wherein S corresponds to the distance between the oppositely arranged mirror surfaces 3.
From the preceding description it will be immediately apparent that the device according to FIGS. 1 and 2 is formed from very simple elements, in particular plane mirrors, and that by these simple means shifting of the exiting light beam occurs according to a very simple mathematical function. This mathematical dependence is very exact providing that simply fulfilled conditions are maintained, that is to say that the rotary axis of the rotary mirror system lies in the optical axis of the incident beam 1, that the mirror surfaces are arranged exactly symmetrical to this axis and parallel, and that the rotary angle of the mirror system can be exactly determined.
An essential advantage of the embodiment according to FIGS. 1 and 2 is that a mirror system is symmetrical about the rotary axis and thus is practically balanced. A similarly symmetrical system would also be achieved if only two or more than four mirror surfaces were present in a desired polygonal arrangement. The example with two or four mirrors has the advantage, however, in relation to possible systems with more mirror surfaces, that the amplitude of the deflected telecentric light beam or pencil of light rays is a maximum in relation to given measurements of the mirror system.
A further arrangement would be possible in that one mirror 3 according to FIG. 1 could be arranged opposite to a plane mirror surface located on the rotary axis of the mirror system. The light beam would be deflected by such a mirror in a similar manner as in the illustrated mirror system, but the total lateral deflection would be only half as great, and it would be necessary to balance the rotating mirror system.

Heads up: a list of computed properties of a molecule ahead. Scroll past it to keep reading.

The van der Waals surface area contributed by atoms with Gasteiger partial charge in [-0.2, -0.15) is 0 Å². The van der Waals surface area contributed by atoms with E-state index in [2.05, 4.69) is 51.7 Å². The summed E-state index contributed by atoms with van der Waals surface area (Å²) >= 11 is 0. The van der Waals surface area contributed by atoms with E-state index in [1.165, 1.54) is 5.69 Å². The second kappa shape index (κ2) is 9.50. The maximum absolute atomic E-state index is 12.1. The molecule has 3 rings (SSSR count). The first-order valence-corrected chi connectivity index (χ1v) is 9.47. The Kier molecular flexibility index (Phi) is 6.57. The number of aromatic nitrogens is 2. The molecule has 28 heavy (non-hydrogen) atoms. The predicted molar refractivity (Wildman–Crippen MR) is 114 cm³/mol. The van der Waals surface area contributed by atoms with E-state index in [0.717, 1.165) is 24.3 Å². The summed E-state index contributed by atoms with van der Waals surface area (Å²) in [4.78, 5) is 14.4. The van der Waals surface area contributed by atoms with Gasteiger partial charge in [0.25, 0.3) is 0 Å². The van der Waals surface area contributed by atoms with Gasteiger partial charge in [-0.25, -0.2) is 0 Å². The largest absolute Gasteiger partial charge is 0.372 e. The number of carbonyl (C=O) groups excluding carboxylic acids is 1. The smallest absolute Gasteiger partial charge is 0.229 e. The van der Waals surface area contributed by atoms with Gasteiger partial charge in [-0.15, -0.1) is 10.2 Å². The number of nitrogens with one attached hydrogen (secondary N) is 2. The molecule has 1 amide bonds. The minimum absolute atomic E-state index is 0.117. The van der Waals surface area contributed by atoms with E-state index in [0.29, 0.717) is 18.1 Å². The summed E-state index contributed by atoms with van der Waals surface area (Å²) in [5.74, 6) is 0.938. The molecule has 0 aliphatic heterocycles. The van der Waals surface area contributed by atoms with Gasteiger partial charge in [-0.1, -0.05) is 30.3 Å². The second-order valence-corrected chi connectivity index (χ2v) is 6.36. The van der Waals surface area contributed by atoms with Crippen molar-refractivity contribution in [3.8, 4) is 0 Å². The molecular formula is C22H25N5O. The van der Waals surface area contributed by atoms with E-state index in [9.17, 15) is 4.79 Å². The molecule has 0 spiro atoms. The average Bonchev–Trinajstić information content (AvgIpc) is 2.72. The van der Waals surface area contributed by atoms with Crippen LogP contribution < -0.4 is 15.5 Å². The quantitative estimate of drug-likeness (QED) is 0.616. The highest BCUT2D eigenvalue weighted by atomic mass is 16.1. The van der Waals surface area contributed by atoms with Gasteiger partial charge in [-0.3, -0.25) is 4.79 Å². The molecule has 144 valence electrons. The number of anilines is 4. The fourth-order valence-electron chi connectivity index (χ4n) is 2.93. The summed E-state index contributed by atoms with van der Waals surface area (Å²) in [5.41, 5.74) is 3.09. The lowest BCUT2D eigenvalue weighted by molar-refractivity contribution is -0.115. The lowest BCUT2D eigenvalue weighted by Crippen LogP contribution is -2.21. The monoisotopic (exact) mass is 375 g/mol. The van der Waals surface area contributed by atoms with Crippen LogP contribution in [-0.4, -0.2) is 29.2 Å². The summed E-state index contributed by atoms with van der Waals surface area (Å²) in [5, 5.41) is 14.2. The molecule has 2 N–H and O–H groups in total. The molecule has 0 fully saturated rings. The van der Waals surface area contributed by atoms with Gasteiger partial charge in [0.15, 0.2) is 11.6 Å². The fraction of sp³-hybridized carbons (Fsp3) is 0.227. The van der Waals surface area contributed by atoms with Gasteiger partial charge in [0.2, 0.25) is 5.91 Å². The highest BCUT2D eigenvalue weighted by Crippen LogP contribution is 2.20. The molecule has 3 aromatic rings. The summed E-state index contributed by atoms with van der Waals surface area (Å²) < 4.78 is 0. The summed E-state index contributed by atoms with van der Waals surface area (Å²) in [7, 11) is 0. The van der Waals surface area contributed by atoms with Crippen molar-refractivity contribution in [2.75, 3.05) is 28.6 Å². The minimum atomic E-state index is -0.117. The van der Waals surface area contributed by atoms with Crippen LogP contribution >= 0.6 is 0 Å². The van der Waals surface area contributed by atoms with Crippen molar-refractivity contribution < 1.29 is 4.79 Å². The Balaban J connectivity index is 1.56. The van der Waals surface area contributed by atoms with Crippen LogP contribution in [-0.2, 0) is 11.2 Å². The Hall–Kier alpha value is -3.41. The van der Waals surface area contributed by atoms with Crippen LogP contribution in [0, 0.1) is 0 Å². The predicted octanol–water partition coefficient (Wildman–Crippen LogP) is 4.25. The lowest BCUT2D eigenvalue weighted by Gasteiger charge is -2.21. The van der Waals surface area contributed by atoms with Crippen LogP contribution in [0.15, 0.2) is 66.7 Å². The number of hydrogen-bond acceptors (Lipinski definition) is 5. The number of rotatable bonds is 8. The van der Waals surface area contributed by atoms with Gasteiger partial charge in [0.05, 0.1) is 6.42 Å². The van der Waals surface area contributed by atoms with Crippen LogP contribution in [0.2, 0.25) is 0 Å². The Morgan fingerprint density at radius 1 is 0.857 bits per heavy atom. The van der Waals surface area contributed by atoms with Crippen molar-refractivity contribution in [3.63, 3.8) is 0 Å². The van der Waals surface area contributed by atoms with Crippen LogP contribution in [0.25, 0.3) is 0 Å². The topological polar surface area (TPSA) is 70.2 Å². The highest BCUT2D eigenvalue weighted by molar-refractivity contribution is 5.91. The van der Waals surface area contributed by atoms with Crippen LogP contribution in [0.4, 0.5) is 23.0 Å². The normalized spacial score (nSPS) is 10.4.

FIG. 3 shows in diagrammatic form one example of use wherein further mirrors are provided for the production of telecentric beams in the directions of two optical axes arranged at right angles to one another. Corresponding parts are indicated by the same reference numerals as in FIGS. 1 and 2. The light beam of the light source 2 is split into two beams 1a and 1b by means of a half reflecting mirror 30, the beams 1a and 1b being conducted to the square rotatable mirror system 3 by way of further mirrors 31 and 32. From there they pass via further mirrors 33 and 34 to a measuring region in which is located an object 35 to be measured. The telecentric beams 1a and 1b extend at right angles to one another in the measuring region and in this manner make it possible for two dimensions of the object 35 to be determined. The light rays are condensed onto photocells or diodes 38 and 39 by means of lenses 36 and 37, the diodes providing electrical signals for evaluation by the above-mentioned calculating device. The angular positions in which the mirror system 3 is located at the instant of occlusion and unblocking of the light beam are respectively determined and it can then be determined with the aid of the simple stored sine function at which points relatively to the optical axis the occlusion and unblocking took place. By this means a measurement and/or a position of the object can be determined. Arrows indicate the direction of movement of the beams.